Under FLSA an employee will be considered to be paid on a “salary basis” and thus exempt for the purposes of overtime compensation, if the employee regularly receives each pay period on a weekly, or less frequent basis, a predetermined amount constituting all of part of the employee’s compensation, which amount is not subject to reduction because of variations in the quality or quantity of the work performed. 29 C.F.R. section 541.602(b)(1)(2004). Employees must also be paid a specified minimum salary in order to qualify as exempt.
The effect and the reason behind those provisions is to prevent employers from docking the pay of an employee for an absence of less than a day (partial day absence). In other words, the employer should only deduct pay for one day absences or longer. Thus, if an exempt employee takes a few hours off, that should not be deducted from pay. If an employee takes one day and a half off, the employer, with a small number of exceptions, can only deduct one day from that pay period. If the employer makes partial day deductions, then the employees subject to those deductions do not meet the salary basis test, and are non-exempt for the purposes of overtime pay.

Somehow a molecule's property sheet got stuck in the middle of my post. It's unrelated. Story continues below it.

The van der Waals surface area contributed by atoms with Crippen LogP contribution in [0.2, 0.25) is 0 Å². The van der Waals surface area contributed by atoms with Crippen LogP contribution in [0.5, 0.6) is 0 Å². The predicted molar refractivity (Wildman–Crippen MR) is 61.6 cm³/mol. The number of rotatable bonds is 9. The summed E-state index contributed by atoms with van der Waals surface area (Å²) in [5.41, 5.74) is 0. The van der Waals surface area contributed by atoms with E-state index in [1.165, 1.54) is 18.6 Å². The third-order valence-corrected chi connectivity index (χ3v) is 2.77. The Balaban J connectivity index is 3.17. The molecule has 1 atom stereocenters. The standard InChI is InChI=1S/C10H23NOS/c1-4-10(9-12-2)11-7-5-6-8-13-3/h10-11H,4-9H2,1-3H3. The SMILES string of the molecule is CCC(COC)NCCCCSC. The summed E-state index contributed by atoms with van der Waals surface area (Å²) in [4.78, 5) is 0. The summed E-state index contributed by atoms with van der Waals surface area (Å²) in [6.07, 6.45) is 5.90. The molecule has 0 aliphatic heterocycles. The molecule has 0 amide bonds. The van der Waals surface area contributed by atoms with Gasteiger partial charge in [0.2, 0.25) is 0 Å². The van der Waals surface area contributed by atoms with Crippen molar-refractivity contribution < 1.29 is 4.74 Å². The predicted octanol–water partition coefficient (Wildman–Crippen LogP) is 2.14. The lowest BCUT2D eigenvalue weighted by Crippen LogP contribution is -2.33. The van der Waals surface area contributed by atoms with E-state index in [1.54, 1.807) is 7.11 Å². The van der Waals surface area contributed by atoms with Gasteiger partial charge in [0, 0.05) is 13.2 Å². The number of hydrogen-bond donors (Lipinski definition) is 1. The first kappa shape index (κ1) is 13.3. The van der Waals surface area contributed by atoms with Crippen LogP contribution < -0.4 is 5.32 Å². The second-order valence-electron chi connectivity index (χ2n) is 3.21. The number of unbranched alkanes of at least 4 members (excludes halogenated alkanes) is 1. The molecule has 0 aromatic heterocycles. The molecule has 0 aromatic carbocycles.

Thus, an employer should be very careful with partial day deductions against exempt employees’ pay, as classifying employees as “salaried exempt” while docking their pay for partial day absences will likely subject an employer to liability for failure to pay overtime compensation for at least the entire time that the policy of partial day deductions has been in place.